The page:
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Lynne Plambeck: Reduce our dependence on imports

Environmentally Speaking

Posted: October 27, 2010 8:36 p.m.
Updated: October 28, 2010 4:55 a.m.
 

People who care about our local environment should not only be monitoring city of Santa Clarita and Los Angeles County government actions, they should also be watching the water agencies.

Water agencies are not responsible for land-use decisions, but they are certainly responsible for issues like water supply, water quality and water conservation that affect both the environment and our quality of life.

When a city election comes up, we always have lots of candidates, but not so with water district elections, especially the Castaic Lake Water Agency. At least this November, voters will have the option for business as usual by re-electing the incumbents, or voting in new candidates that may pay more attention to the public and their concerns.

Many issues before this board affect the local environment and our community. The biggest is the increased chlorides found in imported water that CLWA brings from Northern California.

Water from Northern California travels through 400 miles of aqueduct and needs many huge pumping stations to arrive in the Santa Clarita Valley. It is high in chloride salts that are the cause of the proposed increase in sewer fees. It is also expensive.

But since our local water supply is fully utilized, we cannot build more housing without reducing our water use or importing more water from Northern California.

The less water we import, the less chloride salts we will have in our system. If we can reduce the salt, we can keep our sewer fees down. Also, the less water we import, the lower our water bills will be because state water is so expensive.

Imported water is also an intense energy user. It takes lots of energy to run the various pumping stations needed to transport this water, especially the huge pumps that lift it over the Tehachapi Mountains into the SCV. A reduction in imported water will reduce our carbon footprint and air pollution.

Part of the resolution to these problems depends on looking at them from a new angle, i.e., long-term sustainability and protection of local resources.

For many years, local environmentalists have been saying that we must not pave over our water-recharge areas. We must not hardscape everything or we will diminish our local water supply and reduce our water quality.

Castaic Lake Water Agency and the other water purveyors should be working with the city to protect these areas when building in the flood plain is proposed. Recharge areas should be mapped and indicated for restricted use so that we can ensure the availability of our local water supply.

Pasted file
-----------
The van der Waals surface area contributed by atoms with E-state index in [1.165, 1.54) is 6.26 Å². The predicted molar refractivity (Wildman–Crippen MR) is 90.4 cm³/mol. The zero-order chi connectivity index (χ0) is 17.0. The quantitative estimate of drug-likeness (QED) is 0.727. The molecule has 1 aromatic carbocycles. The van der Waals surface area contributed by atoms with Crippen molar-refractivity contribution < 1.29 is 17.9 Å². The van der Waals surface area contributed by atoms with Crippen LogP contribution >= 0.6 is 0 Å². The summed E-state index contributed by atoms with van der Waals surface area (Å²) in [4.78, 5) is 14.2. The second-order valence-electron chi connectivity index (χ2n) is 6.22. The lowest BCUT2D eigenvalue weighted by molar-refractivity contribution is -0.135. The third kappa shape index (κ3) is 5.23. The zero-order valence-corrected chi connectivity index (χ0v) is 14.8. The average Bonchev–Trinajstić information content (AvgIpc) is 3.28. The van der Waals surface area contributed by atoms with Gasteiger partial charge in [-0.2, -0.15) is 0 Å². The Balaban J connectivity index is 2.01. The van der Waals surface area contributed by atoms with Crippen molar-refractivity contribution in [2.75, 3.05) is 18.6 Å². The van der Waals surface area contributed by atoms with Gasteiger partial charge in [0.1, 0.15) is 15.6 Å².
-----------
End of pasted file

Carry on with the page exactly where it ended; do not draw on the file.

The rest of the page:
Water agencies should begin to require “water neutral” development with mitigation suggestions in their water-supply assessments and urban water-management plans.

Landscaping with native plants to reduce our water usage, especially in the large landscaped open areas and hillsides, collecting stormwater run off to recharge the ground water, and not hardscaping the Santa Clara River flood plain and recharge areas should all be part of the answer.

We must establish a watershed council, so that agencies like flood control, local water districts and the city can begin to understand the importance and good sense of working together to ensure long term water supply for our community.

We need more elected officials who promote these cost-effective solutions that are already being used in other areas. Will we be like Glendale and the city of Los Angeles and pave over our flood plains — only to have to remove the pavement many years later at taxpayer expense when we understand the damage we have done to the environment and our water supply?

If you, the voter, want a water agency that cares about the environment and watches out for your interests, not the interests of the water industry or the local developers, then you need to know what the CLWA is doing. You need to be an informed voter and elect people who will stand up for your interests. 

See you at the polling booth!

Lynne Plambeck is a Santa Clarita resident. Her column reflects her own views and not necessarily those of The Signal. “Environmentally Speaking” appears Thursdays in The Signal and rotates among local environmentalists.

 

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